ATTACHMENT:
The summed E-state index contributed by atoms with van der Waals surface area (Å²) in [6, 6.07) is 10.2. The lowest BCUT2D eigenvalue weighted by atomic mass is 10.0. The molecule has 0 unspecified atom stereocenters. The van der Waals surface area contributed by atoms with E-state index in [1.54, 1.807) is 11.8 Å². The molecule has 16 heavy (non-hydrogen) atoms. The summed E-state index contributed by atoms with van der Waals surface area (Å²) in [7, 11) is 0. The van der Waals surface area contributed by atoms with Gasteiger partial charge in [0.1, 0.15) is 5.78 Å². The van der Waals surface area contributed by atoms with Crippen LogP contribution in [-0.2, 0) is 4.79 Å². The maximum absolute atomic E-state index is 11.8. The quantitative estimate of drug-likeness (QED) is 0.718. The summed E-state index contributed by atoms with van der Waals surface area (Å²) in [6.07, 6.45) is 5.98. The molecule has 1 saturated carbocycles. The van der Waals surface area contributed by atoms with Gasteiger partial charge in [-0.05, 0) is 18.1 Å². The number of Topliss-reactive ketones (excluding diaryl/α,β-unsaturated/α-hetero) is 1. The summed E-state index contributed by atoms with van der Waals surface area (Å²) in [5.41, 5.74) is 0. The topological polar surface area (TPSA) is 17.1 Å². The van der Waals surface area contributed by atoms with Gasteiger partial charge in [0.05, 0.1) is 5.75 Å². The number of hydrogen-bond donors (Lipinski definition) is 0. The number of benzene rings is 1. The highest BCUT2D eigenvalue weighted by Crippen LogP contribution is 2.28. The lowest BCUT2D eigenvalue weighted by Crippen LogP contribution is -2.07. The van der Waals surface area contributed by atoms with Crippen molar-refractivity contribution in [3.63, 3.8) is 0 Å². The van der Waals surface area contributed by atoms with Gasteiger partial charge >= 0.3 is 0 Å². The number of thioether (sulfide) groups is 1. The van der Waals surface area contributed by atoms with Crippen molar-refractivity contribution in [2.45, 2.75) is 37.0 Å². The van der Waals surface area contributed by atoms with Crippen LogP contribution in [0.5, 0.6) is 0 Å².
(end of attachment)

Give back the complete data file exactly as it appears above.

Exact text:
The summed E-state index contributed by atoms with van der Waals surface area (Å²) in [6, 6.07) is 10.2. The lowest BCUT2D eigenvalue weighted by atomic mass is 10.0. The molecule has 0 unspecified atom stereocenters. The van der Waals surface area contributed by atoms with E-state index in [1.54, 1.807) is 11.8 Å². The molecule has 16 heavy (non-hydrogen) atoms. The summed E-state index contributed by atoms with van der Waals surface area (Å²) in [7, 11) is 0. The van der Waals surface area contributed by atoms with Gasteiger partial charge in [0.1, 0.15) is 5.78 Å². The van der Waals surface area contributed by atoms with Crippen LogP contribution in [-0.2, 0) is 4.79 Å². The maximum absolute atomic E-state index is 11.8. The quantitative estimate of drug-likeness (QED) is 0.718. The summed E-state index contributed by atoms with van der Waals surface area (Å²) in [6.07, 6.45) is 5.98. The molecule has 1 saturated carbocycles. The van der Waals surface area contributed by atoms with Gasteiger partial charge in [-0.05, 0) is 18.1 Å². The number of Topliss-reactive ketones (excluding diaryl/α,β-unsaturated/α-hetero) is 1. The summed E-state index contributed by atoms with van der Waals surface area (Å²) in [5.41, 5.74) is 0. The topological polar surface area (TPSA) is 17.1 Å². The van der Waals surface area contributed by atoms with Gasteiger partial charge in [0.05, 0.1) is 5.75 Å². The number of hydrogen-bond donors (Lipinski definition) is 0. The number of benzene rings is 1. The highest BCUT2D eigenvalue weighted by Crippen LogP contribution is 2.28. The lowest BCUT2D eigenvalue weighted by Crippen LogP contribution is -2.07. The van der Waals surface area contributed by atoms with Crippen molar-refractivity contribution in [3.63, 3.8) is 0 Å². The van der Waals surface area contributed by atoms with Gasteiger partial charge >= 0.3 is 0 Å². The number of thioether (sulfide) groups is 1. The van der Waals surface area contributed by atoms with Crippen molar-refractivity contribution in [2.45, 2.75) is 37.0 Å². The van der Waals surface area contributed by atoms with Crippen LogP contribution in [0.5, 0.6) is 0 Å².